The only definitive feelings my teammates and I had about other teams was that it was important to beat Gettysburg College and Franklin & Marshall. Did I know anyone at either of those schools?  No.  Had either of those schools harmed me personally?  No.  I was simply told they were our “rivals” and, accordingly, I developed seasonal animus against both institutions.  My level of disdain did not enter my bloodstream with the hate of an Auburn fan for Alabama, but mentally, I focused on those two games. During my four seasons at Dickinson, we always won the “Battle of Gettysburg.”  A history major on our squad likened our dominance to the Union’s defense against Pickett’s charge, though the analogy may be strained in terms of comparative bloodshed.

Still, a perfect record against the Gettysburg satisfied.  F & M, however, presented the flip side of the coin. My debut as a freshman occurred on their field when they knocked our senior goaltender out of the game, literally and figuratively, en route to a 4-0 rout.  He staggered off after the fourth goal holding his arm at an odd angle which made me unenthused about taking his place.  Mercifully, the game was nearly over, and I survived.  The next two seasons, though I was the starting goaltender, I don’t recall specifics, except that we lost.

Senior year loomed as my last chance to give those pre-meds (F & M’s reputed specialty) their own medicine. The first thing I recall is that “The Big F & M Game” occurred on a Saturday afternoon immediately after the LSAT’s.  Thus, as an English major with no other post-graduation employment ideas, my day consisted of two major events, one of which could determine my life’s direction.  I took the exam dressed in my soccer uniform, and then ran half a mile from the test-site to arrive at the field before the opening whistle.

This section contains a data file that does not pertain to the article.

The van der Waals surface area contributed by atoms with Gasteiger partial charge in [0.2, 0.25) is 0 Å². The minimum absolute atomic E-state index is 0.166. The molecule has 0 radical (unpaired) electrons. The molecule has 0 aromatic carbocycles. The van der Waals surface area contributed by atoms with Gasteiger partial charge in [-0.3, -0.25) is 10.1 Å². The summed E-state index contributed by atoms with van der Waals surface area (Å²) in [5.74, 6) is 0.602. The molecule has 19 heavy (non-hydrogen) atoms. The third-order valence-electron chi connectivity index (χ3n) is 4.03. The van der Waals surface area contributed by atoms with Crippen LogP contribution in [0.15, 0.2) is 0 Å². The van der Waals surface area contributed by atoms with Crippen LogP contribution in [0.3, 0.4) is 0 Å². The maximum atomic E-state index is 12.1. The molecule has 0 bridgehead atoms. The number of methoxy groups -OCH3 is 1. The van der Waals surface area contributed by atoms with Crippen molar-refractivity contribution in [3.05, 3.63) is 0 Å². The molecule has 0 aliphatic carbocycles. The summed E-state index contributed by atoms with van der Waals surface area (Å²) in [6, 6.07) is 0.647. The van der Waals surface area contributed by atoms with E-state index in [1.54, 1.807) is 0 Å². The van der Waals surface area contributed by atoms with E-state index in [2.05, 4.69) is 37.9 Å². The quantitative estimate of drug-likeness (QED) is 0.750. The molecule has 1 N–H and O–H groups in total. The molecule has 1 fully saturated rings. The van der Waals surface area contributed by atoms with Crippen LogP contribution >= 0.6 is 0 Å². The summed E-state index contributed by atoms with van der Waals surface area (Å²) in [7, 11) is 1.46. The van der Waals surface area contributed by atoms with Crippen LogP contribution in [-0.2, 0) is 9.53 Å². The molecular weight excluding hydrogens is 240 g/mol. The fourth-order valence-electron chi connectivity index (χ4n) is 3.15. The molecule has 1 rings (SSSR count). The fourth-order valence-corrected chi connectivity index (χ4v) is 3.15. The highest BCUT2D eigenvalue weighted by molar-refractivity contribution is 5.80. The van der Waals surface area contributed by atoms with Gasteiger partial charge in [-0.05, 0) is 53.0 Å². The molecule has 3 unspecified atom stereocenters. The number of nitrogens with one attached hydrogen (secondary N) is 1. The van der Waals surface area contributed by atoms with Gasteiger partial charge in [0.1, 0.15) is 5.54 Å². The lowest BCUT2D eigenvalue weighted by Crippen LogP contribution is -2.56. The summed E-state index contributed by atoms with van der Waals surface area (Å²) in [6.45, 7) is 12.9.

When I arrived, with my head still processing the switch from testing to goaltending, our coach, Bill Nickey,  approached me individually on the sideline, just as I prepared to run onto the field.  He looked ashen:  “They’ve got an All-American,” he said.

Coach Nickey was typical of soccer coaches of that era, in that he had never played soccer.  He taught physical education at Carlisle High School and made extra money by coaching our team, which he was “qualified” to do by virtue of having attended a seminar or two.  He was honest about his inexperience and intimidated to a ludicrous extent by college students, so he rarely offered individual advice.  Typically, he would just urge us, as a group, to “play hard,” “don’t give up,” and “keep going.”

“Which one is he?” I asked, looking at the opposition as they jogged onto the field.

“I don’t know,” said Coach Nickey.  “But their coach told me they got a letter yesterday.”

I couldn’t imagine what sort of skill level would earn someone “All-American” status.   Along with several teammates, I had earned honorable mention or second-team honors in our humble league.  But All-American?  That sounded big.

“Are we going to put someone on him?” I asked, hoping Coach Nickey had a plan.